As a company matures, you can’t operate like a small, stealth startup anymore. You need to adapt and you need to continue to adapt. You need alignment across the growing company and need to establish a connection with customers and the industry. 

A lot of founders struggle with transitioning into this rapid-growth phase. After all, they’re founders. They are driven by creating new ideas and innovating new products. Many leave during this transition to found their next company. While I’m not a serial founder, I understand that draw quite well. As things got difficult or stressful or different, I caught myself seeking my comfort zone. There were weekends I’d come into the office to code and I realized there were times my focus would drift towards the familiar, not my CEO responsibilities. 

Someone once said, “A comfort zone is a beautiful place, but nothing will ever grow there.” What I’ve learned as a CEO is you must be comfortable with the uncomfortable. 

Spend time on the right things 

Entrepreneurs at companies of any stage needs to ask themselves, “Am I spending my time on the right things?” It is a discipline I encourage everybody to turn into a habit. I wrote that question on a sticky note, and I see it every evening when I go to bed and every morning when I wake up. It serves as a powerful reminder to reflect on how I spent my time that day and how I should spend my time in the day ahead. And my answer to that question may even be wrong, but it’s an exercise that has directly impacted how I use my time and reminds me to trust the people I’m surrounded by at Apcera.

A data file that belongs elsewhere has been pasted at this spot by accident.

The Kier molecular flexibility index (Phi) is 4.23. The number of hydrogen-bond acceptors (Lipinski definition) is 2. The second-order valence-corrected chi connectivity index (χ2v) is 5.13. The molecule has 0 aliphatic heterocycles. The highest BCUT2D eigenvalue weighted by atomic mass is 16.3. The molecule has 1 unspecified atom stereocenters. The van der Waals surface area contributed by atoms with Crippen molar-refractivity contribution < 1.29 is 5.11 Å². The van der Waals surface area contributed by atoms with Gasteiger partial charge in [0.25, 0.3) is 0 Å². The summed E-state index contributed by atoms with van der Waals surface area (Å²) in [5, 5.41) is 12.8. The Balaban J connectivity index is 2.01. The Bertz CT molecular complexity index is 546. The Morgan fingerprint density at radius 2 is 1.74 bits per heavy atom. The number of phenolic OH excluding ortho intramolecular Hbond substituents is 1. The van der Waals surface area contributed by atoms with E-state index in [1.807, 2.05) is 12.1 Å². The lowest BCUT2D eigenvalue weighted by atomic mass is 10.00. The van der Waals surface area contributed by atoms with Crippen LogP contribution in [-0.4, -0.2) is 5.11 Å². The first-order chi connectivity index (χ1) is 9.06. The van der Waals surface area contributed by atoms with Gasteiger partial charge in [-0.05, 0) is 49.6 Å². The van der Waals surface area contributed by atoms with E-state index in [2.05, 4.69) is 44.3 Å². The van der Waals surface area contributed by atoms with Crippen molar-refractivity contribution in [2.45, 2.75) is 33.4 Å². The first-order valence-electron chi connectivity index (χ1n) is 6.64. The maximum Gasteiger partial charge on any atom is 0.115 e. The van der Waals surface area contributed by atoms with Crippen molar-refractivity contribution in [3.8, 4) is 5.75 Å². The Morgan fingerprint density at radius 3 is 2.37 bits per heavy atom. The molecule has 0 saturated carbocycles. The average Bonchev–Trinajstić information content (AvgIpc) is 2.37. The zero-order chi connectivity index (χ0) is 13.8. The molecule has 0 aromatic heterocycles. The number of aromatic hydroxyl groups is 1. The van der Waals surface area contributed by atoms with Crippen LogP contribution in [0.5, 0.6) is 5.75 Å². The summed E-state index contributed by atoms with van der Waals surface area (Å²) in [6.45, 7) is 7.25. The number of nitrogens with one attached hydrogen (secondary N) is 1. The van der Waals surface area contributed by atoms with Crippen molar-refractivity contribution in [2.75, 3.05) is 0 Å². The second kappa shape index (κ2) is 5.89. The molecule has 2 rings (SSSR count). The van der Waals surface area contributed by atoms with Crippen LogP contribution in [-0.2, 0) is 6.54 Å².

More than anything, my years as CEO have renewed my commitment to learning. Change is the only constant in the cloud computing space. Leading an ever-changing company that develops an ever-changing product for an ever-changing industry inspires me to reflect on the past, act in the present and plan for the future. I have to constantly challenge myself and rely on my team to challenge me in order to grow in my role. Every year I have matured, and I strive to continue that trajectory. Complacency is not an option. 

Many of the CEOs I look up to — the Elon Musks and Larry Pages of the world — live this model. The strategies and methods employed by Elon at PayPal were not copied and pasted at Tesla, nor did Larry use the same leadership tactics to disrupt mobile and cloud markets as he did when he led efforts to disrupt search. 

When I first began my journey as a founder and CEO, I never would have been able to predict the ups and downs of this role. But if I were to do it all over again, I wouldn’t change much. I’d approach the role with more vigor and be more aware to avoid my comfort zone. It was these successes and failures that shaped me and, ultimately, helped shaped my company. 

And by no means is the journey over. It never will be. Every day, I will continue my commitment to grow as an individual and as a CEO, and I am grateful to lead a company with so many driven, like-minded entrepreneurs. 

Derek Collison is founder and CEO of Apcera. An industry veteran and pioneer in large-scale distributed systems and enterprise computing, he has held executive positions at TIBCO Software, Google and VMware. At TIBCO, he designed and implemented a wide range of messaging products including Rendezvous and EMS.











Post Your Comment

Leave another comment.

In order to post a comment, you must complete the fields indicated above.

Post Your Comment Close

Thank you for your comment.

Thank you for submitting your comment, your opinion is an important part of SandHill.com

Your comment has been submitted for review and will be posted to this article as soon as it is approved.

Back to Article

Topics Related to this Article